Soil Formation

Factors Of Soil Formation Soil Formation Factors Soil formation is influenced by various factors, namely climate, parent materials, topography, biotic factors (living organisms), and the element of time.   Climate Climate denotes the long-term average weather conditions in a specific location, encompassing factors such as sunlight, temperature, wind, relative humidity, rainfall, and pressure.   Rainfall: […]

Factors Of Soil Formation

Soil Formation Factors

Soil formation is influenced by various factors, namely climate, parent materials, topography, biotic factors (living organisms), and the element of time.

 

Climate

Climate denotes the long-term average weather conditions in a specific location, encompassing factors such as sunlight, temperature, wind, relative humidity, rainfall, and pressure.

 

Rainfall:

Erosion resulting from rainfall creates running water that gradually wears away rocks, contributing to soil formation. Raindrops’ impact can also break rocks, leading to soil formation.

 

Temperature:

The cyclical heating and cooling of rocks cause continuous expansion and contraction, resulting in cracks that, over time, lead to soil development.

 

Wind:

Particularly in desert regions, high wind velocity transports tiny rocks that collide, causing the breakdown of rocks into smaller pieces, ultimately forming soil.

 

Pressure:

Elevated pressure on a suspended rock may cause it to fall and break into minute pieces, contributing to soil formation.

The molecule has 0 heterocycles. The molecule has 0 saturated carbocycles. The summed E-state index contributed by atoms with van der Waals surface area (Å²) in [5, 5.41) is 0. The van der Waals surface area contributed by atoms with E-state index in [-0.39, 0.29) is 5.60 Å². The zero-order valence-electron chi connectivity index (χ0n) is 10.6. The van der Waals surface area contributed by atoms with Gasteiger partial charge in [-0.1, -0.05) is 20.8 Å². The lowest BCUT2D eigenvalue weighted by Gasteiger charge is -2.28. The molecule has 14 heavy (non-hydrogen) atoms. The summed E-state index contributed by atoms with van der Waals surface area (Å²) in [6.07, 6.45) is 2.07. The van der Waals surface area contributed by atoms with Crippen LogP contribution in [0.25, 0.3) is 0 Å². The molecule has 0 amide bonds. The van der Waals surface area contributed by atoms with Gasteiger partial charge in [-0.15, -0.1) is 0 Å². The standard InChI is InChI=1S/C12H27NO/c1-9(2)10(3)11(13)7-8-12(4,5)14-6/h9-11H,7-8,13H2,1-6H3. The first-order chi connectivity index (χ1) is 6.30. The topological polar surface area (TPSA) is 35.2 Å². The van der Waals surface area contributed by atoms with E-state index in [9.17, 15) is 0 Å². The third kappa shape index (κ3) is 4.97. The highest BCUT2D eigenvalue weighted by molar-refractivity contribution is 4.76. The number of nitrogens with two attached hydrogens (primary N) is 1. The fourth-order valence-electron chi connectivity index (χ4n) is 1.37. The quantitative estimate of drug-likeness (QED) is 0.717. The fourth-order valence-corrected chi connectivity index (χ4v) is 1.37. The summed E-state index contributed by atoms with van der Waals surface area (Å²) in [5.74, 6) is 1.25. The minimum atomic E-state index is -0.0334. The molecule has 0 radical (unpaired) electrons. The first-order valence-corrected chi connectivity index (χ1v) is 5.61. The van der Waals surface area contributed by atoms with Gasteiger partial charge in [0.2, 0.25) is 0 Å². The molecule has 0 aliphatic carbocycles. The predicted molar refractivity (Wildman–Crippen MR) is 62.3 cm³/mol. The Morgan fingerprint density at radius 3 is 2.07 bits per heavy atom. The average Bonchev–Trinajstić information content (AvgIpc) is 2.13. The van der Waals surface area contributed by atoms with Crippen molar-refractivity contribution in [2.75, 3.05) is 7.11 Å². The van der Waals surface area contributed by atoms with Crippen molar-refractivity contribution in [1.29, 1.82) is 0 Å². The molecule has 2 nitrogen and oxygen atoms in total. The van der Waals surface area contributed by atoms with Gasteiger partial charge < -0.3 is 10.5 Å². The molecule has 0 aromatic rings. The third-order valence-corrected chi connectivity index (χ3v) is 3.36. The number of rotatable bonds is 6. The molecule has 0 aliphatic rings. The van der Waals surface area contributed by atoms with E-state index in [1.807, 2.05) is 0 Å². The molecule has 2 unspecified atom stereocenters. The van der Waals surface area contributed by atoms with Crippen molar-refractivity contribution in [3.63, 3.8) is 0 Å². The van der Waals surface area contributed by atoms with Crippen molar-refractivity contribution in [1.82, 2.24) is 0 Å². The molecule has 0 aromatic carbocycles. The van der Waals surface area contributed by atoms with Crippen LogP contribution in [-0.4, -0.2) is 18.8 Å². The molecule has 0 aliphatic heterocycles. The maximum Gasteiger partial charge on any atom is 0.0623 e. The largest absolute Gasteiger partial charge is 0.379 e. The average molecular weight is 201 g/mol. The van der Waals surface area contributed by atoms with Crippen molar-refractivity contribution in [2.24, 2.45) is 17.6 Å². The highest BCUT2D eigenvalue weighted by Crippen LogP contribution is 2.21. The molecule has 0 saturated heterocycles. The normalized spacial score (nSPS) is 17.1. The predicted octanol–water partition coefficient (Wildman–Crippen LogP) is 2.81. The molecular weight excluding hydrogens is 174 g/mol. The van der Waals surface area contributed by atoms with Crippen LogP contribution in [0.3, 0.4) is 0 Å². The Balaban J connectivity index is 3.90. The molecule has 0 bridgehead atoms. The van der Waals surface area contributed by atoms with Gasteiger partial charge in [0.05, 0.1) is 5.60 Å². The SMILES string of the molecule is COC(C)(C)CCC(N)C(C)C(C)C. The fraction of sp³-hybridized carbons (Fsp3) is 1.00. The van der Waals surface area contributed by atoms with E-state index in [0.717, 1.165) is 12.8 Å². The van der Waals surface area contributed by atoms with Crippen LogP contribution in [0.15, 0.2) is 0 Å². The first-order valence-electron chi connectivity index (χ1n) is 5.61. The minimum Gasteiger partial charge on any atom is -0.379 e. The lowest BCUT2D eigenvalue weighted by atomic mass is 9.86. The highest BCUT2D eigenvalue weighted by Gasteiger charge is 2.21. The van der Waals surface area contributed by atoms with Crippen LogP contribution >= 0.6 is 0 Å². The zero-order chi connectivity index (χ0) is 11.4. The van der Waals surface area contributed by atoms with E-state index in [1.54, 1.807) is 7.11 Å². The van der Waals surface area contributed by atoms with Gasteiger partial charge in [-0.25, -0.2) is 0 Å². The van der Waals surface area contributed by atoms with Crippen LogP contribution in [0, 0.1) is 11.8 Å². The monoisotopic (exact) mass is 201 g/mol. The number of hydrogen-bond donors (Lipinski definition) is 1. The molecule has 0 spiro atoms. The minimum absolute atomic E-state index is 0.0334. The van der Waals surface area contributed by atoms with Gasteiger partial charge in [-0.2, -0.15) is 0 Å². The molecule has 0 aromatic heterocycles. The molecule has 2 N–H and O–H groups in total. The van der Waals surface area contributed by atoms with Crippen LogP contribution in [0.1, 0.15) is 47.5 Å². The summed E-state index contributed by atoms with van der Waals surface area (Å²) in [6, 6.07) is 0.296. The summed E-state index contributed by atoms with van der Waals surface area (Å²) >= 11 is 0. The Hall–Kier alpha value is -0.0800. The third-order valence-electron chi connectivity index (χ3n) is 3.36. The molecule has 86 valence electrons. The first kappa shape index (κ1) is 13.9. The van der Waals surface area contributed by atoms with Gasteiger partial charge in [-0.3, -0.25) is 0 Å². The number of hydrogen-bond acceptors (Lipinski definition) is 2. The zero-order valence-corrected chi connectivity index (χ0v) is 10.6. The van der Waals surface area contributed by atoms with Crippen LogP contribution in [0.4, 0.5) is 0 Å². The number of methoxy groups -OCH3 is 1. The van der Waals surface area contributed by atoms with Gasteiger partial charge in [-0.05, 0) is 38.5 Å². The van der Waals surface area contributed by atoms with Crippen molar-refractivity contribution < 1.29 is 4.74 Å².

Parent Material

The physical and chemical characteristics of parent materials determine the type of soil produced. Soils predominantly derived from quartz minerals yield sandy soil, while those from micas and feldspars result in clayey soil.

 

Topography

Soil erosion is more prominent in sloped areas compared to flat land. Wind or water easily erodes soil and rock surfaces on slopes. As rock particles wash down, they break into smaller pieces due to the combined effects of various weathering processes.

 

Biotic Factors [Living Organisms]

Microorganisms, plants, and animals actively contribute to rock formation.

  1. Termites and earthworms mix minerals and organic matter, leading to soil formation.
  2. Burrowing activities of earthworms and crickets facilitate air and water movement in the soil, promoting rock breakdown.
  3. Human tillage operations break rocks into tiny pieces, aiding in soil formation.
  4. Plant root penetration contributes to rock weathering.
  5. The decay of fallen tree leaves, assisted by bacteria, results in the formation of humus rich in plant nutrients.

 

Time

The element of time is a crucial factor in soil formation. The process takes an extended period for mature soil to develop. The disintegration of small rock fragments into soil grains and the decay of plants to become part of the soil are gradual processes that require considerable time.

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